Without access to the original Petition, we are at a loss to understand how either the trial court or this court could find the Board's determination to be against the manifest weight of the evidence as suggested by the petitioners. The petitioners filed a motion before us for an order compelling that the original 349 questioned pages of the Petition be filed as part of the record on appeal. However, our review is limited to a consideration of the record before the trial court. Since the original Petition was never presented to the trial court, we cannot consider it. See Prochnow v. El Paso Golf Club, Inc. 253 Ill. App. 3d 387, 625 N.E.2d 769, 192 Ill. Dec. 614 (1993). Further, since the petitioners never objected to the Board's failure to file the original Petition as part of its answer, they cannot raise the issue for the first time before this court as points not raised before the trial court are deemed waived on review. People v. Evans, 125 Ill. 2d 50, 530 N.E.2d 1360, 125 Ill. Dec. 790 (1988).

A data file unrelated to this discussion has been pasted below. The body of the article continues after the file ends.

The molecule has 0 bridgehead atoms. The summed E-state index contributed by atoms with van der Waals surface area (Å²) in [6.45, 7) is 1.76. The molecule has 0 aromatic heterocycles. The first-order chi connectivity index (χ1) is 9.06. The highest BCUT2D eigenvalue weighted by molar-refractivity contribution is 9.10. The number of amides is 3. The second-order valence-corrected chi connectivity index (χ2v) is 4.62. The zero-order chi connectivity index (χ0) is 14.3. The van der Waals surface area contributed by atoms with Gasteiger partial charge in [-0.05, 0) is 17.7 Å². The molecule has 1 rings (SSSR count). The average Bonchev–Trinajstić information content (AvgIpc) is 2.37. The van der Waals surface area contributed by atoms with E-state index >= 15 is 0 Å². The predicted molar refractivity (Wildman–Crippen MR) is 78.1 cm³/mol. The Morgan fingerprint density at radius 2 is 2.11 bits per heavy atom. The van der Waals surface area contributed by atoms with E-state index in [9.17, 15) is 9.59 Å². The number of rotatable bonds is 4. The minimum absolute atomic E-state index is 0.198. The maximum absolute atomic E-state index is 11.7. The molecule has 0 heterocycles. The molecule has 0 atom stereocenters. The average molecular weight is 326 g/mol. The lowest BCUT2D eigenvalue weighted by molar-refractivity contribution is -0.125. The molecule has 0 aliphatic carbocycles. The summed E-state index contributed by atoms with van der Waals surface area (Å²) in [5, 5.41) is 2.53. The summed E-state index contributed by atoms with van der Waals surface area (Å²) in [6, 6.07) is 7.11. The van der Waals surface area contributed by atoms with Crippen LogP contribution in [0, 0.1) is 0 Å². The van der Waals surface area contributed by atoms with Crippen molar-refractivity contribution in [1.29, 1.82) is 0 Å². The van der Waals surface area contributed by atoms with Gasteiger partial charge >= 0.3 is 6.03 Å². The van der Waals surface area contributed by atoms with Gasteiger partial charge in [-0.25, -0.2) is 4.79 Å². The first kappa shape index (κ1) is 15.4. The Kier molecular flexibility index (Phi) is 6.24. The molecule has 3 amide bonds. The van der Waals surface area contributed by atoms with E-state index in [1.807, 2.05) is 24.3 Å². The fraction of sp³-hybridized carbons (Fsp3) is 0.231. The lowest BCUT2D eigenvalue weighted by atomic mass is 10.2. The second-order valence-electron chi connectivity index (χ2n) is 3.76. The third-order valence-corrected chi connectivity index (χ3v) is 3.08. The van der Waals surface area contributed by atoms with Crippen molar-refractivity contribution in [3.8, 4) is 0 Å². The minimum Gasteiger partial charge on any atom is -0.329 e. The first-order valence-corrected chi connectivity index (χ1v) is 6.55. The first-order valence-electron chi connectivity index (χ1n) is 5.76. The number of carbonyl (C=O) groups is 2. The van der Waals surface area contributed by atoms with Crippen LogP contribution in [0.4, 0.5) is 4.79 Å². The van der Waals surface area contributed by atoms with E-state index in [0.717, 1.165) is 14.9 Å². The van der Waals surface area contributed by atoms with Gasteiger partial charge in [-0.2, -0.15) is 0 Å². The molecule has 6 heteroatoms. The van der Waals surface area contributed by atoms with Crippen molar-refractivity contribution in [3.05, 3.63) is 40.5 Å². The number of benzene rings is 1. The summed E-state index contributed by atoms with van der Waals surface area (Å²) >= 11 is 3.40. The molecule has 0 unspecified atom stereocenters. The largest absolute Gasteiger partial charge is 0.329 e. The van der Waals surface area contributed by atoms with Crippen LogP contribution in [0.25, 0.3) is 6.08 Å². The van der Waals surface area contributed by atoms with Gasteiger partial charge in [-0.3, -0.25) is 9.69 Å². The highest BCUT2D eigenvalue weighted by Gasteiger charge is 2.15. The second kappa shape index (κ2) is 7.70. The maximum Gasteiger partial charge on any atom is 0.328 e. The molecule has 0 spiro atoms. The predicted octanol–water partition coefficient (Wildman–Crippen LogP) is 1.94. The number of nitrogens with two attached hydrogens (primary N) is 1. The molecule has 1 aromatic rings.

Because of the deference given to the factual findings of an electoral board and the absence of the original petition in the record before the trial court, we find no error in the trial court's determination that the findings of the Board are not against the manifest weight of the evidence. We are left then with a single issue of law, namely: whether the presence of 16 unnumbered pages and the absence of pages numbered 1791 and 1792 renders the entire Petition statutorily deficient requiring the Candidates removal from the ballot.

Section 10-4 of the Code provides in pertinent part that:

"All petitions for nomination under this Article 10 for candidates for public office in this State, shall in addition to other requirements provided by law, be as follows: *** the sheets shall *** be numbered consecutively." 10 ILCS 5/10-4 (West 1994).